Seattle Times staff reporter
Confronted with a rotting whale carcass on the beach in 1970, officials in Florence, Ore., hauled in 20 cases of dynamite and lit the fuse.
The resulting rain of blubber chunks smashed a car a quarter-mile away, sent onlookers fleeing for cover and yielded one of the Internet's most side-splitting video clips.
Biologists at the University of Washington's Friday Harbor Laboratories have a better idea for disposing of a 54-foot fin whale that turned up dead in the Port of Everett earlier this month.
They plan to attach 3 tons of metal railroad wheels to the corpse and sink it off the coast of San Juan Island.
But because these are scientists, that's just the beginning of the story.
The real goal is to study the whale's decomposition at a level of detail that would make most people gag.
Using an underwater drone equipped with a video camera, the researchers will document the types of fish, crabs and other creatures that feed on the carcass, and the role it plays as a food bonanza in the marine ecosystem. Divers will also visit the site for an up-close view of the putrefaction.
Video of the exploding Oregon whale: www.youtube.com/watch?v=AtVSzU20ZGk
In about two years, when the bones are picked clean, the skeleton will be retrieved for display as part of a marine mammal exhibit at the UW's Burke Museum of Natural History.
"What we're re-creating in a somewhat artificial manner is something that happens occasionally in nature and may turn out to be a very interesting ecological phenomenon," said UW marine ecologist David Duggins.
Not to mention very cool to those who like such things.
"I'm anxious to see it firsthand," said Duggins, who plans to dive to the carcass as soon as possible.
This isn't the first time researchers have tracked whale decomposition.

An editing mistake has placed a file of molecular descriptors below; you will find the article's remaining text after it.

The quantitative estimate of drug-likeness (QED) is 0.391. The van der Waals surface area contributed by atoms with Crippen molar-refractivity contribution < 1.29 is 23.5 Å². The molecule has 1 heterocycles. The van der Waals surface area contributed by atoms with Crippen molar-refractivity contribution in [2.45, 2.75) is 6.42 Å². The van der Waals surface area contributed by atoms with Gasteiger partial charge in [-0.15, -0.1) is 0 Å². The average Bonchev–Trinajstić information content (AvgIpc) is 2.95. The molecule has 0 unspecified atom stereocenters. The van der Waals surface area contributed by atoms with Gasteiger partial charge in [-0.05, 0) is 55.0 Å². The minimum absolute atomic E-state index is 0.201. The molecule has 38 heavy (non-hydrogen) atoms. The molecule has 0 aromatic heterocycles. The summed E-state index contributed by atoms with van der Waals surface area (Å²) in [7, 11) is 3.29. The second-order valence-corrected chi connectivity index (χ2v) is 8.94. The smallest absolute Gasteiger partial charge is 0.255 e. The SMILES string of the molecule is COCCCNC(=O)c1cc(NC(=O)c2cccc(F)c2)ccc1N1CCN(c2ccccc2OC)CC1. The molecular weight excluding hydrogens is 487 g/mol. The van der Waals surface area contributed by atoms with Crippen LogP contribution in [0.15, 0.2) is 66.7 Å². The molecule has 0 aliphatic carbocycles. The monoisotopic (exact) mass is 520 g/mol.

A University of Hawaii biologist who will collaborate on the project specializes in what he calls "whale falls." When a dead behemoth falls to the sea floor, it can radically alter a world where light doesn't penetrate and food is normally in short supply. In some cases, carcasses can seed living communities that persist for up to 80 years and include worms that feed only on whale bones.
A whale carcass that Duggins and his colleagues sank in 300 feet of water off San Juan Island several years ago attracted a massive aggregation of sea life.
"I saw densities of fish higher than I've ever seen in the San Juans — just huge clouds," Duggins said.
He's been waiting for another candidate carcass ever since.
This time, the experiment will be conducted in water only about 100 feet deep, making it easier for divers to reach it. The scientists hope the shallower depth will also make it possible to collect the bones and bring them to the surface when all the flesh has been stripped away.
"This is really a new method for preparing a skeleton for exhibit," said Jim Kenagy, curator of mammals for the Burke Museum.
Normally, marine-mammal carcasses destined for display are buried in sand to decompose, a process that can take five years or longer. Digging up and transporting tons of bones, including skulls up to 10 feet long, requires backhoes, cranes and trucks. Then comes the painstaking job of scraping away remaining bits of muscle and sinew.
"It's a very costly procedure," Kenagy said.
The male fin whale that could wind up at the Burke had a short life and brutal ending. The juvenile had been entangled in rope that cut into its jaw and kept it from opening its mouth to feed. It was emaciated when it was apparently struck and killed by a ship and dragged into the harbor at Everett. It was partially decomposed by the time it surfaced.
Duggins is waiting for calm weather to sink the carcass.
He and his crew towed the animal from Everett to San Juan Island on Tuesday — almost 36 years to the day after the infamous Oregon whale explosion.